When I first moved to London, aged 22, it felt as though the city was a big club, dedicated to excluding outsiders. Everything supposedly great about the capital seemed designed to intimidate the clueless and small.
The London Underground map is a design icon, but that's no use to someone who can't pronounce "Holborn" and doesn't know that only long-distance runners should attempt the so-called interchange between Monument and Bank. A night out in swinging Soho usually ended with me in tears on a street corner as all the taxis decided to call it a night exactly as the last Tube departed. That's if I could even find Soho – in the early days I actually mugged up on the London A-Z but that doesn't help when there never seems to be a street sign and you've popped out at the wrong station because the Central Line has broken down, again.
Pockets of London do exist where the residents smile at each other in the street, but they are small pockets, such as Kew, and what's not to smile about when you live in Kew? Mostly, Londoners are far too busy and important to smile – they might risk missing their train, and have to wait two whole minutes until the next one. And there's nothing that Londoners hate more than tourists. Unless of course it's tourists with luggage, taking up vital inches on the Underground.
A drunk man once sat beside me on a Tube train and pointed out with a mad laugh that all the narky commuters had left an empty seat between them and the next person. That's because the only people who sit close through choice are drunk people with mad laughs. Real Londoners are trained at completely blocking out other human beings.
Fourteen years on, I still complain about how horrible London is, while knowing sadly that I will probably never leave. But something has happened to London in the past week that has made living here OK. The evaporation of cynicism caused by a few gold medals and a bit of sunshine is turning London into a normal place, and its citizens into regular people. I've even seen some of them smile at each other in the street. Here's why: it takes a lot to impress a Londoner, but a major sporting event right on their doorsteps seems to have worked. Along the route of the cycling road race, motorcycle police were high-fiving the crowds, whipping up cheers. In Kingston, a man on a balcony above a shop fetched his guitar and entertained the spectators with "Hey Jude". When the women rowers won Britain's first gold medal, someone at Dalston Kingsland station briefly cleared the departure board and spelled out the result of the race. Commuters cheered. And actually met each other's eyes.
Hold the front page: Londoners spotted being nice to tourists. At Earl's Court station last week, an elderly English gent played up to a group of excitable French visitors, posing for photographs with his trilby and walking cane. When a gorgeous, heavily pregnant young French woman sat down with her arm around him, the look on his face proved that British seaside postcard humour is not dead.
A stroke of genius by the organisers of the first week of the Games has juxtaposed medal-winning British athletes with some of the capital's classiest landmarks, reminding jaded Londoners that we actually have some pretty cool stuff around here. Let's hope that visitor numbers double at Hampton Court Palace thanks to a combination of Hilary Mantel's Booker-longlisted Bring Up the Bodies, and the immortal image of Bradley Wiggins on a gold spray-painted MDF throne.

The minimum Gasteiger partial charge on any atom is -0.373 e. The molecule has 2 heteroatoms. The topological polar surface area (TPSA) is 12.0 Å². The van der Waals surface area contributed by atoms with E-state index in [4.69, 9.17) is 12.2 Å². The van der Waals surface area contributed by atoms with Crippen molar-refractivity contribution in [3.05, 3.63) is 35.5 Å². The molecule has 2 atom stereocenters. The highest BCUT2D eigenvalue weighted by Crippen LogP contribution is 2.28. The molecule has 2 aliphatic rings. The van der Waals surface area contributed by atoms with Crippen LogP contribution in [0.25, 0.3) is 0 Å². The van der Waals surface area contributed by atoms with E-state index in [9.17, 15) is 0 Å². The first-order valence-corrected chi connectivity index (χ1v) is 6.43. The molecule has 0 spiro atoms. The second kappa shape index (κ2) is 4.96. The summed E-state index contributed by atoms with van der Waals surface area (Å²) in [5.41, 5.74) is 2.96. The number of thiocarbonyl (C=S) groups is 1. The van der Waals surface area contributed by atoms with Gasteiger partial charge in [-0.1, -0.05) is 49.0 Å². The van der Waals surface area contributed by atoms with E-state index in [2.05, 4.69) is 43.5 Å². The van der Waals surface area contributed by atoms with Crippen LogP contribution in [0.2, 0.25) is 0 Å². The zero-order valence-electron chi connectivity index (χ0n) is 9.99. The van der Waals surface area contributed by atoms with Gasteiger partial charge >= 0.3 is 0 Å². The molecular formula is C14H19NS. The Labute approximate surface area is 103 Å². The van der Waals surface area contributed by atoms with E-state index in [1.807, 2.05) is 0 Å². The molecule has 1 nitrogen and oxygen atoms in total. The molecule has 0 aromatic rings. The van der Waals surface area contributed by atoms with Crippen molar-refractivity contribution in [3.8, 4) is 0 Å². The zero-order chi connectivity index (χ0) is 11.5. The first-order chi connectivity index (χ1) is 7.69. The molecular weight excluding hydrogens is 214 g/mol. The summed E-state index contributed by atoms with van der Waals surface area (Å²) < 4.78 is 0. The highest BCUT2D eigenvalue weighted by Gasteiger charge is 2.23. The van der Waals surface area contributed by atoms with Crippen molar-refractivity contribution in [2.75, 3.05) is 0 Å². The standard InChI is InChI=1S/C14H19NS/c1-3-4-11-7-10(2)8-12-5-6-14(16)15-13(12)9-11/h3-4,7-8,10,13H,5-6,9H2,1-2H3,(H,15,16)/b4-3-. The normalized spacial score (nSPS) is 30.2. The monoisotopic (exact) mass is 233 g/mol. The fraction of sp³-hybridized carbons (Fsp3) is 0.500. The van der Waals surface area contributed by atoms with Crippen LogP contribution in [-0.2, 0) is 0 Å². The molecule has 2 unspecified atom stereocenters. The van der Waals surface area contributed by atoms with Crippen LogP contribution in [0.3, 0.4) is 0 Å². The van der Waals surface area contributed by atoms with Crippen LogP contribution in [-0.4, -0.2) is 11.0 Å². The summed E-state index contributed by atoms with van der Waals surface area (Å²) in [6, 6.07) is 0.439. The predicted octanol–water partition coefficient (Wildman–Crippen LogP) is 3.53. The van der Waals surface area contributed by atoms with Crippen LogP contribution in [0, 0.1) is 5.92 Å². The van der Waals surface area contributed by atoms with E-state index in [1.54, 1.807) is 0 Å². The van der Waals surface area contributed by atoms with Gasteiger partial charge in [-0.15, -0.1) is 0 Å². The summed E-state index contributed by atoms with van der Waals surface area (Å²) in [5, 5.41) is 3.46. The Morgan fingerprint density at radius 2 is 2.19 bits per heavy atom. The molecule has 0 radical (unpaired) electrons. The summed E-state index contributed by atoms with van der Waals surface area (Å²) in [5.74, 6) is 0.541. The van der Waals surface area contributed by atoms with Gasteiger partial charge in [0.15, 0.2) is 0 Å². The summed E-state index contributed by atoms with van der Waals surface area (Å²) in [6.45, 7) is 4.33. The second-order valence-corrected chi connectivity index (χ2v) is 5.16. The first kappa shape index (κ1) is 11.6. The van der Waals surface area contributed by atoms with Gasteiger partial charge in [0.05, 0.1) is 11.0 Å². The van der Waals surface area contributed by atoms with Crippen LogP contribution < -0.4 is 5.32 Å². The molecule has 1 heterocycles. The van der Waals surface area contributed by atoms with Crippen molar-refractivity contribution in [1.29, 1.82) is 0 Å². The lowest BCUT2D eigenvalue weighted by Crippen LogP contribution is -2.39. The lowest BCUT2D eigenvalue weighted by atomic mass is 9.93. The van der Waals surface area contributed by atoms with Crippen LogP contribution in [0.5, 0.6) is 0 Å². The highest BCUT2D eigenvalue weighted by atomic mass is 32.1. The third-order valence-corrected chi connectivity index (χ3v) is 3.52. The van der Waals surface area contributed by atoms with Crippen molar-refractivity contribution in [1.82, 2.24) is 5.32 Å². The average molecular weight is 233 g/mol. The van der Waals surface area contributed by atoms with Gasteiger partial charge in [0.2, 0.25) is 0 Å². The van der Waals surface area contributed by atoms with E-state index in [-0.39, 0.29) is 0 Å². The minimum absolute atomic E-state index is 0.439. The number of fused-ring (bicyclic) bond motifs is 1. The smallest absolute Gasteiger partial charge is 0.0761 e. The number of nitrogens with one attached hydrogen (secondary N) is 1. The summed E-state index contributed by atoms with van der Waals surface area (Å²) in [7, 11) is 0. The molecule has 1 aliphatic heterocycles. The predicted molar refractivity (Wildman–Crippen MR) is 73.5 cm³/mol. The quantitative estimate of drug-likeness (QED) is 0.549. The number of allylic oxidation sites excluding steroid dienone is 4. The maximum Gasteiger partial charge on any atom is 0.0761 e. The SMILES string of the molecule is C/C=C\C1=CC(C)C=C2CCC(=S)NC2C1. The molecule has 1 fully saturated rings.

Last weekend, I cycled twice through Richmond Park as I pootled around south London to see the Olympic cyclists flash past. It reminded me of hiring a bike in Central Park, where I complained bitterly about having to live in London, where everything is rubbish, and not New York, where everything is ace. It turns out that Richmond Park is three times the size of Central Park, with herds of deer, flocks of parakeets, and picnicking on the pleasanter banks of the river Thames. You can even hire bicycles (I refuse to call them Boris bikes) for only £1 a day – as long as you drop by a docking station every half hour. Who needs New York?
Maybe there was one congestion warning too many, but an unexpected consequence of the Olympics is that central London is completely empty. It's been a hairy week for retailers, but for those who live and work in London, it's bliss. The biggest problem with London is that there are too many people in it – it's a wonder that a splinter group born within the sound of Bow Bells doesn't start calling for repatriation of economic migrants back to the Home Counties and the North.
On an average day on Kensington High Street, for example, Londoners are chased down the road by charity muggers, run over by buses, squashed into the kerb by Chelsea tractors, proffered vouchers for tuppence off at a restaurant you don't want to go to and tangled up by relay teams of old ladies walking side by side with two little dogs on strings. Now, amazingly, Kensington High Street is functioning just like a normal high street. It is actually possible to shop in Oxford Street without having a nervous breakdown. Last week, I not only found Soho, but got a seat in a pub there and was served at the bar before I collapsed from dehydration. It's like Christmas, when adopted Londoners all go home for the holidays, only the sun is shining and there's a realistic chance of running into some Dutch bronze-medal winners celebrating in the street.
Oh to be in London, now that the Olympics are here. No wonder locals are asking if the Games can stay.
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